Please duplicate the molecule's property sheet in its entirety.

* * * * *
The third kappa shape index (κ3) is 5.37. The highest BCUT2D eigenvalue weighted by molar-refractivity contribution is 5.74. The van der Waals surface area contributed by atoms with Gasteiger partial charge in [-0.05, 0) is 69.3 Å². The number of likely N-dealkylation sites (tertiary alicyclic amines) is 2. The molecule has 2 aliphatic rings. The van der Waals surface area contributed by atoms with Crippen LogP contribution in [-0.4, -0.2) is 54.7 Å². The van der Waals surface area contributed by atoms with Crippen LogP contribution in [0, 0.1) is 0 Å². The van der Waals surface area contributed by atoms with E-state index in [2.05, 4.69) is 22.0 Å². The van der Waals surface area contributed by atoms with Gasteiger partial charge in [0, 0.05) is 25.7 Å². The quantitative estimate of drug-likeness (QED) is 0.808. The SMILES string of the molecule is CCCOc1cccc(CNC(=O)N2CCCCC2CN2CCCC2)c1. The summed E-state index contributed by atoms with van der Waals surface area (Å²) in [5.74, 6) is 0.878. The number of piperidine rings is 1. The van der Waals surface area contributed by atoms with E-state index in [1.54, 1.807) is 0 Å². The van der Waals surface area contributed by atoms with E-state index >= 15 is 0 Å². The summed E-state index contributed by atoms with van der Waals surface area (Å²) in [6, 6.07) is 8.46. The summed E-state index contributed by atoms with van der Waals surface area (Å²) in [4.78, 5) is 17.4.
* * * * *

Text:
The third kappa shape index (κ3) is 5.37. The highest BCUT2D eigenvalue weighted by molar-refractivity contribution is 5.74. The van der Waals surface area contributed by atoms with Gasteiger partial charge in [-0.05, 0) is 69.3 Å². The number of likely N-dealkylation sites (tertiary alicyclic amines) is 2. The molecule has 2 aliphatic rings. The van der Waals surface area contributed by atoms with Crippen LogP contribution in [-0.4, -0.2) is 54.7 Å². The van der Waals surface area contributed by atoms with Crippen LogP contribution in [0, 0.1) is 0 Å². The van der Waals surface area contributed by atoms with E-state index in [2.05, 4.69) is 22.0 Å². The van der Waals surface area contributed by atoms with Gasteiger partial charge in [0, 0.05) is 25.7 Å². The quantitative estimate of drug-likeness (QED) is 0.808. The SMILES string of the molecule is CCCOc1cccc(CNC(=O)N2CCCCC2CN2CCCC2)c1. The summed E-state index contributed by atoms with van der Waals surface area (Å²) in [5.74, 6) is 0.878. The number of piperidine rings is 1. The van der Waals surface area contributed by atoms with E-state index in [1.54, 1.807) is 0 Å². The van der Waals surface area contributed by atoms with E-state index >= 15 is 0 Å². The summed E-state index contributed by atoms with van der Waals surface area (Å²) in [6, 6.07) is 8.46. The summed E-state index contributed by atoms with van der Waals surface area (Å²) in [4.78, 5) is 17.4.